I am a Virginian, I am a Feminist, and I am Worried

By Emily Butler
1

I am a Virginian through and through – I was born here, raised here, educated here, and I have worked here for all of my twenty two years. I love this commonwealth (not state; that’s right, I know VA’s quirks) with all of my heart, but I can’t trust it when it comes to reproductive issues and that worries me. Each time I check the news it seems that there is yet another limitation on reproductive health occurring in Virginia and it leaves me with a looming sense of fear.

At the moment, I do owe the state some kudos when it comes to my reproductive health. I am a student at a state university whose health center has provided me with my birth control prescriptions for the past year and I’ve gotten STI screenings at a clinic that receives state funding. Without these options, being responsible would be much more of a challenge. I want to thank Virginia for that.

But more and more I keep hearing about bills and restrictions and bans that instead of protecting my health and future, threaten me. It doesn’t matter how responsible I am or how reliably I use contraception – there is always the risk that despite my precautions, I may become pregnant. I am not ready to be a parent. I know this with absolute certainty and I want my right to terminate the pregnancy to be an absolute certainty too.

Even without the many regulations, accessibility is a serious issue in Virginia. According to the Guttmacher Institute, in 2008 over 85 percent of Virginia counties had no abortion provider and as a result over half of the commonwealth’s female population were left with limited reproductive health options.

Thanks (but no thanks to Governor Bob McDonnell) to the TRAP laws (Targeted Regulations of Abortion Providers) we may lose even more abortion clinics and make it that much harder for those who need abortions to be able to get them. Access is even more difficult due to the mandatory ultrasound bill, HB 462, which requires that patients living within 100 miles of the provider must obtain an ultrasound at least 24 hours before the procedure. I don’t know about you, but I don’t have the time to get an ultrasound one day and an actual procedure the next day without potentially getting me me fired from my job or resulting in me potentially failing a class. Nor do I have the money to spend on a potential 200 mile drive twice.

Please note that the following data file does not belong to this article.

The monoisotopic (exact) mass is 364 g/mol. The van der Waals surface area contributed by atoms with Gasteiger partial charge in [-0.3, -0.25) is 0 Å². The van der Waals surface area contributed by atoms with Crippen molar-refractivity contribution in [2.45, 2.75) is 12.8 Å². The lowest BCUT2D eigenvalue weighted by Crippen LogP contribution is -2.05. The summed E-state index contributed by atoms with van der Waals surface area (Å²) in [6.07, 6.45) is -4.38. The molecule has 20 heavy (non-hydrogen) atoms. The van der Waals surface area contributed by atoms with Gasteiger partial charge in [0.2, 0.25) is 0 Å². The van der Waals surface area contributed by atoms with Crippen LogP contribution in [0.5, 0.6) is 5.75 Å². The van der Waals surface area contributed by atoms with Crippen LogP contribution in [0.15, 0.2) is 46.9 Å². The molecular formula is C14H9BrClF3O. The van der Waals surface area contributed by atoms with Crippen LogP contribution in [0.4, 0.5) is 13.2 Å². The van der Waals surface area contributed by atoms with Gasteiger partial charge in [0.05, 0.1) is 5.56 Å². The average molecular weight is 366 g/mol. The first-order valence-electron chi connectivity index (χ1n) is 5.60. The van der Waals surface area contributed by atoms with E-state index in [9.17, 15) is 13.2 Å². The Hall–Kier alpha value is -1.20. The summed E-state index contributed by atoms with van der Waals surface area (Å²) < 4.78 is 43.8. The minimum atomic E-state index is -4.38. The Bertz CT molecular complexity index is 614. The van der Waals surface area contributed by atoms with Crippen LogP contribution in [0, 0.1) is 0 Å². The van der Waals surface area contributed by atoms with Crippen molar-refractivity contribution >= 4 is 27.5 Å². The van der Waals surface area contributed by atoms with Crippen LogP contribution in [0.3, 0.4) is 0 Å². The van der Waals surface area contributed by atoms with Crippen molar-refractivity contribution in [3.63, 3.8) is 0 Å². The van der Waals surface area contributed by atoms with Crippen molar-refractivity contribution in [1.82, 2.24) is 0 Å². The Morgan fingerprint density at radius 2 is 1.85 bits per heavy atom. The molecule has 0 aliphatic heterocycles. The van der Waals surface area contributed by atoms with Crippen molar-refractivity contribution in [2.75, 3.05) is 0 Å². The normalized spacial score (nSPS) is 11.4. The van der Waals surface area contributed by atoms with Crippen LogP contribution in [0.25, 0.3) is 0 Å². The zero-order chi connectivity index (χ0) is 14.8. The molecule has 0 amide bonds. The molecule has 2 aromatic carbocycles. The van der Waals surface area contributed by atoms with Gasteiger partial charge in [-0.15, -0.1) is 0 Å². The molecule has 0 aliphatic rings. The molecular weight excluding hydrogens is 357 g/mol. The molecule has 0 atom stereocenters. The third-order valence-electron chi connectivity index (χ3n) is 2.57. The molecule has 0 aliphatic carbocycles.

Unfortunately, the Virginia legislature’s attack on reproductive heath isn’t over. According to NARAL, Governor McDonnell is considering amendments to H.B. 1900 or S.B. 921 that would ban coverage for abortion care in plans participating in the health insurance exchange, which would be a huge blow for many Virginians struggling to make ends meet.

One day I may hope to raise children, and if I do, I want them to grow up in a Virginia Commonwealth that affords me the right to make that decision for myself without ridiculous restrictions that make me jump through hoops for my health. Until that day, I am worried and you should be too.

1 comment

  1. Raise your voice! The attack on reproductive freedom is not going away, and we need more women like you to speak up and speak out about their rights and needs.

Leave a comment

Your email address will not be published.

This site uses Akismet to reduce spam. Learn how your comment data is processed.